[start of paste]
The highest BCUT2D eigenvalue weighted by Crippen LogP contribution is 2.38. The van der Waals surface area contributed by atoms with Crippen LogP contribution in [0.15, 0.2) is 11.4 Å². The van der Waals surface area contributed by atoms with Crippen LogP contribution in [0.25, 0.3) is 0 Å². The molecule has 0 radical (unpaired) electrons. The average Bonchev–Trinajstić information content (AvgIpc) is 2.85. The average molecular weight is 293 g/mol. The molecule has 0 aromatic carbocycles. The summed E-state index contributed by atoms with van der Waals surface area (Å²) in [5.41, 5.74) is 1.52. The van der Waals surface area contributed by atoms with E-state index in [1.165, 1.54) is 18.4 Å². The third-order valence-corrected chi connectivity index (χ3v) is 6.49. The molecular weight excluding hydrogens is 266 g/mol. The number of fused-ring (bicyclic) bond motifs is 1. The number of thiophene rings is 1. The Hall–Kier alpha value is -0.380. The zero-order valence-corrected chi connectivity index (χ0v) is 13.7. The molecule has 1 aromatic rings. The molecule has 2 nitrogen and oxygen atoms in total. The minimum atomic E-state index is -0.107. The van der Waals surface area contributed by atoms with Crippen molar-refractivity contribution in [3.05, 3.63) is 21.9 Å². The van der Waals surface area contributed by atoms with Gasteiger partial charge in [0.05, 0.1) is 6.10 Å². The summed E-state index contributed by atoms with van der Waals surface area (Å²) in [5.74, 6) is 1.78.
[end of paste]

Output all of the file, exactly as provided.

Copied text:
The highest BCUT2D eigenvalue weighted by Crippen LogP contribution is 2.38. The van der Waals surface area contributed by atoms with Crippen LogP contribution in [0.15, 0.2) is 11.4 Å². The van der Waals surface area contributed by atoms with Crippen LogP contribution in [0.25, 0.3) is 0 Å². The molecule has 0 radical (unpaired) electrons. The average Bonchev–Trinajstić information content (AvgIpc) is 2.85. The average molecular weight is 293 g/mol. The molecule has 0 aromatic carbocycles. The summed E-state index contributed by atoms with van der Waals surface area (Å²) in [5.41, 5.74) is 1.52. The van der Waals surface area contributed by atoms with E-state index in [1.165, 1.54) is 18.4 Å². The third-order valence-corrected chi connectivity index (χ3v) is 6.49. The molecular weight excluding hydrogens is 266 g/mol. The number of fused-ring (bicyclic) bond motifs is 1. The number of thiophene rings is 1. The Hall–Kier alpha value is -0.380. The zero-order valence-corrected chi connectivity index (χ0v) is 13.7. The molecule has 1 aromatic rings. The molecule has 2 nitrogen and oxygen atoms in total. The minimum atomic E-state index is -0.107. The van der Waals surface area contributed by atoms with Crippen molar-refractivity contribution in [3.05, 3.63) is 21.9 Å². The van der Waals surface area contributed by atoms with Gasteiger partial charge in [0.05, 0.1) is 6.10 Å². The summed E-state index contributed by atoms with van der Waals surface area (Å²) in [5.74, 6) is 1.78.